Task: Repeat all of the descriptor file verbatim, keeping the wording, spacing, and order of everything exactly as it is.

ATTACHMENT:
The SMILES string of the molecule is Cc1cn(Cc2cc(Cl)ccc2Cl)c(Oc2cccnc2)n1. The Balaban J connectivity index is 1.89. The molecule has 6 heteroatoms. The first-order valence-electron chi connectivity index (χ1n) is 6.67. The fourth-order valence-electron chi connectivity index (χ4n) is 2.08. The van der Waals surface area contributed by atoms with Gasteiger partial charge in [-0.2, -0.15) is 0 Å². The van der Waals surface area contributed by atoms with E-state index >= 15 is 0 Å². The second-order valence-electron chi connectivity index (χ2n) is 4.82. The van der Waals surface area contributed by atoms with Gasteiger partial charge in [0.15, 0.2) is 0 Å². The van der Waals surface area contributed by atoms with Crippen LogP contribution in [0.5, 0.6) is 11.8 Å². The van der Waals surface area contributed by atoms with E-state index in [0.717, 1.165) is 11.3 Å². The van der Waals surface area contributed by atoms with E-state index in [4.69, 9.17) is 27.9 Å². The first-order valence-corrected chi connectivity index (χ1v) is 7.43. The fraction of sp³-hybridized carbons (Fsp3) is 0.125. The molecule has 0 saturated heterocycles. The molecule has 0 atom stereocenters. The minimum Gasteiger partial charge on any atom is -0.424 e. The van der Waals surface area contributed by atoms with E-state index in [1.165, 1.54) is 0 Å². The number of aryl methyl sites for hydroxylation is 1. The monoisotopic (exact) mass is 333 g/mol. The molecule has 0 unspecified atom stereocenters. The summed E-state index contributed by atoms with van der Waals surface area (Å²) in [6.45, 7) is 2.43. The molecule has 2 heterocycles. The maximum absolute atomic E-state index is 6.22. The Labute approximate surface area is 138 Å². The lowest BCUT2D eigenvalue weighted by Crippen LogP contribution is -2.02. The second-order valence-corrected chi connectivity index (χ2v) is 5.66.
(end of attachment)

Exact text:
The SMILES string of the molecule is Cc1cn(Cc2cc(Cl)ccc2Cl)c(Oc2cccnc2)n1. The Balaban J connectivity index is 1.89. The molecule has 6 heteroatoms. The first-order valence-electron chi connectivity index (χ1n) is 6.67. The fourth-order valence-electron chi connectivity index (χ4n) is 2.08. The van der Waals surface area contributed by atoms with Gasteiger partial charge in [-0.2, -0.15) is 0 Å². The van der Waals surface area contributed by atoms with E-state index >= 15 is 0 Å². The second-order valence-electron chi connectivity index (χ2n) is 4.82. The van der Waals surface area contributed by atoms with Gasteiger partial charge in [0.15, 0.2) is 0 Å². The van der Waals surface area contributed by atoms with Crippen LogP contribution in [0.5, 0.6) is 11.8 Å². The van der Waals surface area contributed by atoms with E-state index in [0.717, 1.165) is 11.3 Å². The van der Waals surface area contributed by atoms with E-state index in [4.69, 9.17) is 27.9 Å². The first-order valence-corrected chi connectivity index (χ1v) is 7.43. The fraction of sp³-hybridized carbons (Fsp3) is 0.125. The molecule has 0 saturated heterocycles. The molecule has 0 atom stereocenters. The minimum Gasteiger partial charge on any atom is -0.424 e. The van der Waals surface area contributed by atoms with E-state index in [1.165, 1.54) is 0 Å². The number of aryl methyl sites for hydroxylation is 1. The monoisotopic (exact) mass is 333 g/mol. The molecule has 0 unspecified atom stereocenters. The summed E-state index contributed by atoms with van der Waals surface area (Å²) in [6.45, 7) is 2.43. The molecule has 2 heterocycles. The maximum absolute atomic E-state index is 6.22. The Labute approximate surface area is 138 Å². The lowest BCUT2D eigenvalue weighted by Crippen LogP contribution is -2.02. The second-order valence-corrected chi connectivity index (χ2v) is 5.66.